New York Times
POSTED: 8:25 p.m. HST, Jul 9, 2014
LAST UPDATED: 8:26 p.m. HST, Jul 9, 2014
TOKYO » Japan's prime minister, Shinzo Abe, appears to have slowed efforts to expand the role of the military just days after announcing a reinterpretation of the country's pacifist constitution, a historic and controversial change.
The move against the changes comes as rare street protests in Tokyo and elsewhere have continued and after the release of a major opinion poll that showed a significant drop in his administration's approval ratings since his decision.
The reinterpretation announced July 1 would free up Japan's armed forces for the first time in six decades to take a more assertive role in the increasingly tense region. It would allow them to come to the aid of friendly countries under attack, for instance by shooting down a missile headed toward them.
Parliament must still clear legal barriers to the constitutional reinterpretation by revising a number of laws, and local media had quoted unnamed members of Abe's Liberal Democratic Party recently saying they had hoped the legislation could be passed as early as this fall. (Abe's governing coalition enjoys a comfortable majority in both houses of parliament, or the Diet.)
But this week, a top adviser to Abe, Chief Cabinet Secretary Yoshihide Suga, suggested that the administration would move more slowly, taking about a year.
Although he did not indicate if this was a change from an earlier timetable, he said "we would like to work on it in a deliberate and careful manner."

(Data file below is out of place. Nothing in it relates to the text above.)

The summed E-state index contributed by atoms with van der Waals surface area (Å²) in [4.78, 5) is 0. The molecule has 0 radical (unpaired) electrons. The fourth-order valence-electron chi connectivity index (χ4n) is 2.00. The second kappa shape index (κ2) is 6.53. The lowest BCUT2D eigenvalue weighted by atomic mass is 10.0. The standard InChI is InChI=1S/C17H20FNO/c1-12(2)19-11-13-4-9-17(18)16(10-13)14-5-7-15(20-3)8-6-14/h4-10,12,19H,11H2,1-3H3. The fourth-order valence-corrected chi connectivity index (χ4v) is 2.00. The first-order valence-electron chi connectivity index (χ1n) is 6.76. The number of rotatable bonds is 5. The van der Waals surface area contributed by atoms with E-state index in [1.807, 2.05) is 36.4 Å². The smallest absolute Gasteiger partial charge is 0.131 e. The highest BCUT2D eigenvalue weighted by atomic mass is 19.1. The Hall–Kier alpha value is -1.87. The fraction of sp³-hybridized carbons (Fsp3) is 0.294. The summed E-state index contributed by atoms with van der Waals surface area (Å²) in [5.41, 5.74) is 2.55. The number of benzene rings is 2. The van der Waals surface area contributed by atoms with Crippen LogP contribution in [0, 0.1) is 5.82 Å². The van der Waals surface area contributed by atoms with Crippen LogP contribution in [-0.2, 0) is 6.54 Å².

He also suggested the poll numbers — which have been widely repeated in the media here — did not sway the government.
Still, Abe acknowledged in an interview with the country's largest financial daily this week that the poll indicated a lackluster support for the plan and said he expected a long debate period to help build public acceptance.
"Unfortunately, we cannot say that public is fully supportive," he said in the interview with Nihon Keizai Shimbun. "Lawmakers will discuss the bills without haste in the Diet, then the public's understanding will deepen."
A poll conducted by the Yomiuri newspaper in the days after Abe's plan was announced showed support for his administration fell to 48 percent, down 9 percentage points from a similar survey last month.
The survey results underline the challenges the hawkish Abe faces as he seeks to win over a wary Japanese public, many of whom support the constitution's restrictions on the military as a way of keeping Japan from again straying toward conflict after its devastating defeat in World War II. Abe has already had to scale back his plans because of pushback from some within his own party and a small Buddhist party that is a coalition partner.
"We've seen pretty consistently that the majority of the public doesn't support what the prime minister is trying to do in the realm of this significant and historic change in policy," said Daniel Sneider, the associate director for research at Stanford University's Shorenstein Asia-Pacific Research Center.
"It's a dangerous game he's playing, but he's determined to do this," Sneider added.
Japan's postwar Constitution confines the role of its military to self-defense purposes, but Japanese politicians have for years sought to expand its scope. That has included deploying the large and technologically advanced military to assist Western efforts in Iraq and Afghanistan, for example, where Japan helped transport cargo and refueled ships of foreign navies.
When Abe tried to make more wholesale changes to the constitution during his last term in office, public disapproval helped cost him his job in '07.
Since then, however, Japanese people have become rattled by China's rise and its increasingly assertive maritime territorial claims in two strategic seas, including over islands long administered by Japan.